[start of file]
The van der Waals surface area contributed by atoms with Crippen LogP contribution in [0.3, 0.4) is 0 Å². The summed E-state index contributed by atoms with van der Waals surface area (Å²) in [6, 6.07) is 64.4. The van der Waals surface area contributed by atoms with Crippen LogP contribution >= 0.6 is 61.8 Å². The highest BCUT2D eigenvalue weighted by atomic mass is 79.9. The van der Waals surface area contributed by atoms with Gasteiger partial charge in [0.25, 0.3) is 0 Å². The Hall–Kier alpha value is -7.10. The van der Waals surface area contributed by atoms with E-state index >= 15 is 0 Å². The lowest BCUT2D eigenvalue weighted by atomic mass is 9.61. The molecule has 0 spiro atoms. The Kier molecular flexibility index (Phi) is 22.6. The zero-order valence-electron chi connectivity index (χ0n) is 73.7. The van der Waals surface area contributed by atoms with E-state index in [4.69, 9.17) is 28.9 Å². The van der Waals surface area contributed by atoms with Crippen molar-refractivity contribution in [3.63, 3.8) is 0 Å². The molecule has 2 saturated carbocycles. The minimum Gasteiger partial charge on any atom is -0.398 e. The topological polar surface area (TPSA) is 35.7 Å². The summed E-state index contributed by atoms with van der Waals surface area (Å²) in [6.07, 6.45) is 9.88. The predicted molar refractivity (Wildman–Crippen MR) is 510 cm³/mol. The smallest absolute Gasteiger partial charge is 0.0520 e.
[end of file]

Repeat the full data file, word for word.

The van der Waals surface area contributed by atoms with Crippen LogP contribution in [0.3, 0.4) is 0 Å². The summed E-state index contributed by atoms with van der Waals surface area (Å²) in [6, 6.07) is 64.4. The van der Waals surface area contributed by atoms with Crippen LogP contribution >= 0.6 is 61.8 Å². The highest BCUT2D eigenvalue weighted by atomic mass is 79.9. The van der Waals surface area contributed by atoms with Gasteiger partial charge in [0.25, 0.3) is 0 Å². The Hall–Kier alpha value is -7.10. The van der Waals surface area contributed by atoms with E-state index >= 15 is 0 Å². The lowest BCUT2D eigenvalue weighted by atomic mass is 9.61. The molecule has 0 spiro atoms. The Kier molecular flexibility index (Phi) is 22.6. The zero-order valence-electron chi connectivity index (χ0n) is 73.7. The van der Waals surface area contributed by atoms with E-state index in [4.69, 9.17) is 28.9 Å². The van der Waals surface area contributed by atoms with Crippen molar-refractivity contribution in [3.63, 3.8) is 0 Å². The molecule has 2 saturated carbocycles. The minimum Gasteiger partial charge on any atom is -0.398 e. The topological polar surface area (TPSA) is 35.7 Å². The summed E-state index contributed by atoms with van der Waals surface area (Å²) in [6.07, 6.45) is 9.88. The predicted molar refractivity (Wildman–Crippen MR) is 510 cm³/mol. The smallest absolute Gasteiger partial charge is 0.0520 e.